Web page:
Lane does not give us a scheme for how this is to be done. That is hardly surprising. What I find encouraging in his account, however, is the focus on the key teaching of Dei Verbum, the Council’s constitution on revelation. The source of revelation is Christ, the incarnate Word who is present wherever the Church is gathered to worship, to pray, to celebrate, to teach and to engage in the myriad works of witness which make up the life of Christian discipleship – which must include dialogue of all kinds with other persons of faith. In renewing the sources of the Church’s own inner life – surely the most important of the fruits of Vatican II, and particularly Dei Verbum - Christians have to go back and repeat what is to be found in the scriptures: not a finished story but a record of hearing and responding to the Word. In reading and enacting that story we learn how to engage with others, how to use the imagination to cross boundaries.
No one who cares for the future of the Church in the midst of a pluralist world can afford to ignore this book. Half way through, Lane quotes Karl Rahner. ‘We must face the possibility, with fear and trembling, that we could be the ones who stifle the Spirit – stifle him through that pride of “knowing better”, that inertia of the heart, that cowardice, that unteachableness with which we react to fresh impulses and new pressures in the Church.’ (p 182) We could give in to inertia and cowardice, even the arrogance which refuses to learn and has forgotten that the Gospel is all about communicating Good News. Any sort of communication is a two-way process; to speak effectively we first have to listen and learn. When we are ready to hear the ‘outer word’ – spoken perhaps in strange ways and strange languages - then can we expect the Spirit of God to stimulate the imagination of our ‘inner word’ to think of new ways of teaching and learning.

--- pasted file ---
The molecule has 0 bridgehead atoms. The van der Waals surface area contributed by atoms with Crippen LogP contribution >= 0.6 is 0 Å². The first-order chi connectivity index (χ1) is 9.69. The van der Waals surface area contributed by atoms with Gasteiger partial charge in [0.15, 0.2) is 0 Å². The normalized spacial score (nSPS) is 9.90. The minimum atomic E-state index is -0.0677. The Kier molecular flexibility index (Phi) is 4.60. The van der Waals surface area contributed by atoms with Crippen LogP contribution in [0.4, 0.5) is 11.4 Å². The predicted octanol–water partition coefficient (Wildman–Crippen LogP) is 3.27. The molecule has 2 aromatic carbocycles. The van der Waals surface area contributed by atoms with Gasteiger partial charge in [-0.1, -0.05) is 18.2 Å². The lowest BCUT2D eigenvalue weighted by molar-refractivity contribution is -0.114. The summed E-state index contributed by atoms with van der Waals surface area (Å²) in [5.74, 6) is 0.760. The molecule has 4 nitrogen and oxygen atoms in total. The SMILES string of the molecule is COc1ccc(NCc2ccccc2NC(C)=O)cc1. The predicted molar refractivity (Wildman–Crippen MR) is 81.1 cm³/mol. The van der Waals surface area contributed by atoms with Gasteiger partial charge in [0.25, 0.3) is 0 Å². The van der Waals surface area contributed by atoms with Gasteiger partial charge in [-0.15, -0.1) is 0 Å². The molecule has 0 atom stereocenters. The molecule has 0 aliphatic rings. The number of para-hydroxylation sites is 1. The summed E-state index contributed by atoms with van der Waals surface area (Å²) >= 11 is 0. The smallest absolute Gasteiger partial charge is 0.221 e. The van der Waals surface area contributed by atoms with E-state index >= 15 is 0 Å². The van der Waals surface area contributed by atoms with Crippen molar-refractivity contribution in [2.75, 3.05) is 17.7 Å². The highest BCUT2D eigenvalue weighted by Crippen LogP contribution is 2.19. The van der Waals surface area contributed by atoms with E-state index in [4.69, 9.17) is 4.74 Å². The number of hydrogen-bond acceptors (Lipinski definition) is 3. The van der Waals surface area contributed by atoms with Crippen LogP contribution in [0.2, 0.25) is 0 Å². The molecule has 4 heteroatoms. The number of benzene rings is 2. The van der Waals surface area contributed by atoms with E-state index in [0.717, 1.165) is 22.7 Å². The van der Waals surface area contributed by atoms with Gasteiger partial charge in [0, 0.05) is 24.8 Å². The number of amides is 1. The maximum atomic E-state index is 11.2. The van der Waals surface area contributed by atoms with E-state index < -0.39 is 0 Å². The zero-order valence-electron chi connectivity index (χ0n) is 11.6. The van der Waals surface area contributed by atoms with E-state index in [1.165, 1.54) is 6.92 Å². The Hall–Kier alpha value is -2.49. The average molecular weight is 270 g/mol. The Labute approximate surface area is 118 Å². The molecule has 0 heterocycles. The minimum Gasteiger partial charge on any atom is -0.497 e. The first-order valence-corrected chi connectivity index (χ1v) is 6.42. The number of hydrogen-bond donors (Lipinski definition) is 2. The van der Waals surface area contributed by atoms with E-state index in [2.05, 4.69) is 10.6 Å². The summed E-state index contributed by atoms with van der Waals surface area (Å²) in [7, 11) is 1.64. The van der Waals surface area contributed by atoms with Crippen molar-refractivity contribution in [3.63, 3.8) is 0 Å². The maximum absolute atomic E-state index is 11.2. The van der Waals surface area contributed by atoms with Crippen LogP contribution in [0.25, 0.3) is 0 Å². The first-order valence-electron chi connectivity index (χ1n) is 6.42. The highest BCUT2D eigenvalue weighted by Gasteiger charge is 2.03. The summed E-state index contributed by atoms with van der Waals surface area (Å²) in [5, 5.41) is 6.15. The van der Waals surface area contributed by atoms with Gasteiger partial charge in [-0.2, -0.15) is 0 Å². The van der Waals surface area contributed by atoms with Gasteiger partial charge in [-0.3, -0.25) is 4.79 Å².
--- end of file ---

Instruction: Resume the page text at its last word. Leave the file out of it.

The reviewer, Michael Barnes SJ lectures in the Theology of Religions at Heythrop College, University of London. He is author of Theology and the Dialogue of Religions (CUP, 2002) and Interreligious Learning (CUP, 2011).